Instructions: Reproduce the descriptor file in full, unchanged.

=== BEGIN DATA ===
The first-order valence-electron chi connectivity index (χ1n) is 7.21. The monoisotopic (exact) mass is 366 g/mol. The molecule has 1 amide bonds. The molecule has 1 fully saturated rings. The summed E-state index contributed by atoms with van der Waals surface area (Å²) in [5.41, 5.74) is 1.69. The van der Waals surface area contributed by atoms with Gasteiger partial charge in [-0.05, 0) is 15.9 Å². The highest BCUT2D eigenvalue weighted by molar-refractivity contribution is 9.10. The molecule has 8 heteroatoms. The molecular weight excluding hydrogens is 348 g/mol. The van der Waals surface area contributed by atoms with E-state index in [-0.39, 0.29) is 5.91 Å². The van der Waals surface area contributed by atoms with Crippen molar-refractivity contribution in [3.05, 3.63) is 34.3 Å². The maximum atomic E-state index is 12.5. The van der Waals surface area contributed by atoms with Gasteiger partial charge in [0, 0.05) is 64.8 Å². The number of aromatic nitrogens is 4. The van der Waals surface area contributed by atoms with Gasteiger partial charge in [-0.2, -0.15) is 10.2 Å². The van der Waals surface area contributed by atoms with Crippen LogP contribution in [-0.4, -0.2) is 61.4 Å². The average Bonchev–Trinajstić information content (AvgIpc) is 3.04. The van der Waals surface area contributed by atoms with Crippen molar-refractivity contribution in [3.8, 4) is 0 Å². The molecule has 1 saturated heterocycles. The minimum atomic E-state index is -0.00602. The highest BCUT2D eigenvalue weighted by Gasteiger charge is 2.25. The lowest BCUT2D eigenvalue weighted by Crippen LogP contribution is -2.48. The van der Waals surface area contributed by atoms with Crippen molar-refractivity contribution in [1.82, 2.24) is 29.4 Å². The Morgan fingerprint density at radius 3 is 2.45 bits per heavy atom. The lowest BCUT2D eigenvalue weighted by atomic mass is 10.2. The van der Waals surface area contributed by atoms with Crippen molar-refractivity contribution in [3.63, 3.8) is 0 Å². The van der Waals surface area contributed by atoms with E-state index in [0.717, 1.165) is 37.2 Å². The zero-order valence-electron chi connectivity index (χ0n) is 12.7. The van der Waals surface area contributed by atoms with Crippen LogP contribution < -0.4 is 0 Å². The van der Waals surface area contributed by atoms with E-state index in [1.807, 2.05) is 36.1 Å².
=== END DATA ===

The first-order valence-electron chi connectivity index (χ1n) is 7.21. The monoisotopic (exact) mass is 366 g/mol. The molecule has 1 amide bonds. The molecule has 1 fully saturated rings. The summed E-state index contributed by atoms with van der Waals surface area (Å²) in [5.41, 5.74) is 1.69. The van der Waals surface area contributed by atoms with Gasteiger partial charge in [-0.05, 0) is 15.9 Å². The highest BCUT2D eigenvalue weighted by molar-refractivity contribution is 9.10. The molecule has 8 heteroatoms. The molecular weight excluding hydrogens is 348 g/mol. The van der Waals surface area contributed by atoms with E-state index in [-0.39, 0.29) is 5.91 Å². The van der Waals surface area contributed by atoms with Crippen molar-refractivity contribution in [3.05, 3.63) is 34.3 Å². The maximum atomic E-state index is 12.5. The van der Waals surface area contributed by atoms with Gasteiger partial charge in [0, 0.05) is 64.8 Å². The number of aromatic nitrogens is 4. The van der Waals surface area contributed by atoms with Gasteiger partial charge in [-0.2, -0.15) is 10.2 Å². The van der Waals surface area contributed by atoms with Crippen LogP contribution in [-0.4, -0.2) is 61.4 Å². The average Bonchev–Trinajstić information content (AvgIpc) is 3.04. The van der Waals surface area contributed by atoms with Crippen molar-refractivity contribution in [3.8, 4) is 0 Å². The molecule has 1 saturated heterocycles. The minimum atomic E-state index is -0.00602. The highest BCUT2D eigenvalue weighted by Gasteiger charge is 2.25. The lowest BCUT2D eigenvalue weighted by Crippen LogP contribution is -2.48. The van der Waals surface area contributed by atoms with Crippen molar-refractivity contribution in [1.82, 2.24) is 29.4 Å². The Morgan fingerprint density at radius 3 is 2.45 bits per heavy atom. The lowest BCUT2D eigenvalue weighted by atomic mass is 10.2. The van der Waals surface area contributed by atoms with Crippen molar-refractivity contribution in [3.63, 3.8) is 0 Å². The van der Waals surface area contributed by atoms with E-state index in [0.717, 1.165) is 37.2 Å². The zero-order valence-electron chi connectivity index (χ0n) is 12.7. The van der Waals surface area contributed by atoms with Crippen LogP contribution < -0.4 is 0 Å². The van der Waals surface area contributed by atoms with E-state index in [1.807, 2.05) is 36.1 Å².